Resident Advisors have to deal with a lot: planning events, helping residents, meeting with advisors and of course, balancing all that with going to class. With so much going on, it’s a wonder how they still have the time to decorate those entertaining bulletin boards every month.
Each residence hall has a different way of addressing the topics they will cover and the audience it will be geared to. In Cobb Residence Hall, the RAs are assigned a template each month from their community director. The RAs are then given free reign in how they want to convey that theme on their board.
“I like it because it leaves me the creativity to do it as I want it to, but without having to think of something that’s going to be meaningful,” said Abigail Parlier, a junior RA at Cobb.
Other residence halls, such as Horton and Morrison, don’t have the same restrictions. RAs are allowed to decorate their board however they choose, but they have to rotate with the boards being educational or entertaining.
RAs don’t have to depend on just their own creativity and brainpower to decorate these boards either. They use a variety of resources ranging from Pinterest to reslife.net, a website specifically for RAs to find ideas for bulletin board and events.
“I feel like I’m at an advantage for the educational ones because I have first-year residents, so I can do more stuff because maybe they’re not as knowledgeable as upperclassmen, and they don’t have as much experience,” said Rachel Blythe, a sophomore RA at Horton.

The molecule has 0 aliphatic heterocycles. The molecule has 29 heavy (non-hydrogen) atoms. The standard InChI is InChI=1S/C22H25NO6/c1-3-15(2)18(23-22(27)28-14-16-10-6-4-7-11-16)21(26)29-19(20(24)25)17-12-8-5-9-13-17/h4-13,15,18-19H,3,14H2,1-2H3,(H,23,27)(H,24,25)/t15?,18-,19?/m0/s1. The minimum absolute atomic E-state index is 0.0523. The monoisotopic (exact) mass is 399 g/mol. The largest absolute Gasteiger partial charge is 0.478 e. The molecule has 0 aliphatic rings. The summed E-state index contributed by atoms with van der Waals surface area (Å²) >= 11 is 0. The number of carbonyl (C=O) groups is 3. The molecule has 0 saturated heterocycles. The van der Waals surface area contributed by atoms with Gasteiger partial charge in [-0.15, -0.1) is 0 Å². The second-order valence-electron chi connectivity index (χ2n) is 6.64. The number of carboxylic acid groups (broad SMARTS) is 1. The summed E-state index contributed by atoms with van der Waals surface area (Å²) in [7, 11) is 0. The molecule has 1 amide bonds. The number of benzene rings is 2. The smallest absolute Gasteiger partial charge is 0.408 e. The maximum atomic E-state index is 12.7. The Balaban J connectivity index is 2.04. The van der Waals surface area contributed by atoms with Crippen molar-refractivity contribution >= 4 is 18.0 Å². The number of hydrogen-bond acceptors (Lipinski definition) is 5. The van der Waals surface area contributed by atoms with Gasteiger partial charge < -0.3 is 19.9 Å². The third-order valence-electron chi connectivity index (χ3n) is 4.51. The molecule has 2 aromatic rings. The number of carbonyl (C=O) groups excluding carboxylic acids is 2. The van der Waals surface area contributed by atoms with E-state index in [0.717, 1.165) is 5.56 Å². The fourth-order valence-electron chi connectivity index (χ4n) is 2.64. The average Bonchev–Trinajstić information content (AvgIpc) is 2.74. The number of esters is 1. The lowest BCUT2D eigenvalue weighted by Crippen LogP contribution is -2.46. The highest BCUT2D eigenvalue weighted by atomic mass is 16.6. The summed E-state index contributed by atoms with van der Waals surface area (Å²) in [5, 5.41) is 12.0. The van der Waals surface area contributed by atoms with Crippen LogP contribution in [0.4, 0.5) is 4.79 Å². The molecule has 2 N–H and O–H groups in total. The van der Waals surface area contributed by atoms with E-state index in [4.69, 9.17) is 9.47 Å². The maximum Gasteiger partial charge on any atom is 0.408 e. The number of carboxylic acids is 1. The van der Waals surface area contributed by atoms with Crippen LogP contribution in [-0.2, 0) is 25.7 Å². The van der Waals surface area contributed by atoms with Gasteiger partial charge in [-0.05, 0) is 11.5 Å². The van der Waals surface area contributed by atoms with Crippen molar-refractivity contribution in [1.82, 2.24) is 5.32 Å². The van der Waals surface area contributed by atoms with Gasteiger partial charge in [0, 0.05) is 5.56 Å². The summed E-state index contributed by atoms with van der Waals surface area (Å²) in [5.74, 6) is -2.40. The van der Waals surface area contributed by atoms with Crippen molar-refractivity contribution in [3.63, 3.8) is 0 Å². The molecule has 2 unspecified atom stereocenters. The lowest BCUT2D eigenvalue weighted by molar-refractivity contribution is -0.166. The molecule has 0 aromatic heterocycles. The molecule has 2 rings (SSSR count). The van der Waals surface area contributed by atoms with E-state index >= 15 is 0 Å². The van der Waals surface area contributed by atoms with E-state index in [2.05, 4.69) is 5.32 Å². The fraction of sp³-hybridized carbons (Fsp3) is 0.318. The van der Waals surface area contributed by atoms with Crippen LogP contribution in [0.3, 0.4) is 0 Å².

Blythe said her favorite boards are her entertaining ones, such as her current board, “Who Run the World? Squirrels."
However, she also likes the educational ones that highlight various communities.
There are no topics that RAs can’t touch on and often include everything from alcohol education to making friends on campus. Even though there is variety, it is a common theme to have the boards contribute to the inclusive nature on campus.
“I think by having constant exposure to that when you’re coming home everyday is really good to subliminally getting accustomed to thinking in an inclusive way," said Jake Pacheco, a sophomore RA at Morrison.
Pacheco said he was originally nervous about the bulletin board requirements because he did not feel he was creative or crafty enough, but now it is one of his favorite parts of the job. Most RAs enjoy the freedom of creativity and feel it’s a way to express who they are.
Some favorite boards among RAs have included a Pokemon-themed safe sex awareness board, titled, “You Don’t Have to Catch Them All” and an alcohol awareness board “Alcohol According to Beyoncé”.
“The most important things you have to consider are residents and what they’re looking for," Pacheco said.
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